Job growth since January 2017 has been just a bit slower than it was in the previous four years.
President Trump has not transformed the U.S. economy for the better, as he promised he would. It has not “exceeded expectations,” as he claimed in a speech Tuesday in New York.
Over the past four years since he began his political career, Trump has promised much faster growth and much higher stock markets. He’s promised that all the manufacturing and mining jobs would come back, and he told us that the tax cuts would put more than $4,000 in the pocket of every working family. On Tuesday he said that America was back on its way to dominating the global economy, because his policies had made America competitive again.
None of that has happened.
There is no shame in keeping the economy on gradual, upward glide path. It’s nearly impossible for a president’s policies to radically improve the U.S. economy, but there are many ways for a president to mess it up.
By most measures, the economy of today is little changed from the economy he inherited in early 2017. Job growth is a little slower, but gross domestic product (GDP) growth is a little faster.
And that’s really good news for Trump. There is no shame in keeping the economy on a gradual, upward glide path. It’s nearly impossible for a president’s policies to radically improve the U.S. economy, but there are many ways for a president to mess it up.
Despite Trump’s desperation to juice the economy with tax cuts, spending increases and interest-rate cuts from the Federal Reserve, there’s been only a modest and temporary uptick in the growth rate.
The potential growth rate of the economy, which he promised to transform with smart pro-business polices such tax cuts and deregulation, hasn’t budged an inch.
Boosted by fiscal stimulus, U.S. GDP has averaged 2.6% under Donald Trump vs. 2.4% in Barack Obama’s last four years in office.
Over the 11 quarters since he was elected, U.S. real GDP has averaged 2.6% per year, not the 4%, 5% or even 6% that Trump vowed. By way of comparison, GDP averaged 2.4% over the final 16 quarters of Barack Obama’s presidency. All of the extra growth (and more) since 2017 was provided by a fiscal boost from tax cuts and spending increases as Republican lawmakers turned from austerity budgets under Obama to stimulus under Trump.
In Obama’s final four years, government austerity subtracted an average of 0.5 percentage point from GDP each year, according to calculations by the Brookings Institution’s Hutchins Center.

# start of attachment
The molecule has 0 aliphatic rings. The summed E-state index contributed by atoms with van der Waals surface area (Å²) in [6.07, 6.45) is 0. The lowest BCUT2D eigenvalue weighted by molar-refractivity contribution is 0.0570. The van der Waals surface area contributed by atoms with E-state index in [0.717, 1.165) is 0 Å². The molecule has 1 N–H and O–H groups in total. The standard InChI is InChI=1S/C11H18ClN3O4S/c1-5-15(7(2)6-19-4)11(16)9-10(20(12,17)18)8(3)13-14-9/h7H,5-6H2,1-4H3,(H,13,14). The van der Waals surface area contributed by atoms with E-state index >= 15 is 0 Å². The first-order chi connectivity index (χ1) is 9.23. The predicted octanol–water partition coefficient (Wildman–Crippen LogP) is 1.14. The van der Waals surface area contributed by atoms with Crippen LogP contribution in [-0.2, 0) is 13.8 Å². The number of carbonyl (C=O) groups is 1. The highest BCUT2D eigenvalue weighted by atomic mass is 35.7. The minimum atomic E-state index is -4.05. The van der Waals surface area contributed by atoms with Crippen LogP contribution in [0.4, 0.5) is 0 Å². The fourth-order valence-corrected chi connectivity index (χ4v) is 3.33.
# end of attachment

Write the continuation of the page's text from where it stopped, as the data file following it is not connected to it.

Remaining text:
In a counterfactual world assuming neutral fiscal policy, GDP growth would have averaged 2.9% from 2013 to 2017. Since Trump took office, the stance of fiscal policy has flipped, with fiscal stimulus now adding to growth: an average of 0.6 percentage point this year alone. Excluding the boost from tax cuts and spending, GDP would have averaged 2.4% since 2017.
Throw money at the economy
In other words, there’s nothing special about the acceleration in growth. It’s simply a matter of throwing a lot of money at the economy.
Trump managed to squeeze a little more growth out of the economy, but at the cost of hundreds of billions of dollars from the Treasury. That cost might be worth it if the tax cut had laid the groundwork for higher economic growth later due to large investments in private businesses and public works. It didn’t.
Job growth, which is probably the single most important indicator of the economy’s strength, has slipped slightly, from about 217,000 per month to 189,000. That’s still a respectable number, and there’s no reason for Trump’s economic advisers to lie and make up statistics to try to make it seem bigger.
Unfortunately for Trump, the Bureau of Labor Statistics is likely to revise that job growth down to around 175,000 as part of its annual benchmarking. That’s still a good number, one to be proud of.
President Trump loves to brag about the stock market, but it hasn’t been any better than it was in the previous four years.
Trump has often boasted of the big gains in the stock market under his watch, but, as of midday, the S&P 500 Index SPX, +0.16% had almost exactly matched the trend growth rate from 2013 to 2017. And Trump has put investors through an emotional ringer with his on-again, off-again trade negotiations and surprising tweets.
Meanwhile, the nagging, structural problems of America’s economy have not been addressed.
What he hasn’t fixed
Trump hasn’t fixed health care. He hasn’t fixed immigration. He hasn’t fixed infrastructure. He hasn’t fix the savings deficit, the current account deficit or the budget deficit.
His environmental, labor and immigration problems are a slow-rolling disaster that will reverberate in our economy for decades. His deregulation policies are heavy-handed and counter-productive. His corruption of American standards of ethical conduct could be long-lasting. The dogmatic judges he’s packed the courts with will be a negative for the economy and our democracy.
Trump hasn’t done anything to address inequality of opportunity, wealth or income. Nor has he done anything to promote growth and opportunity in left-behind regions, such as the abandoned factory towns of the Midwest, the South and the Great Plains. His idea of farm policy is to put every farmer on the dole.
Let’s give Trump the credit he deserves. He hasn’t made America’s economy any greater than it was before, and, by many real-time measures, it’s no worse. And 10 years into an economic expansion, that’s no small feat.
The festering problems in the economy, however, must be dealt with quickly by the next president and Congress, who will have a short window of opportunity to address climate change, inequality, and the lack of trust between the governed and the government.
Rex Nutting is a MarketWatch columnist.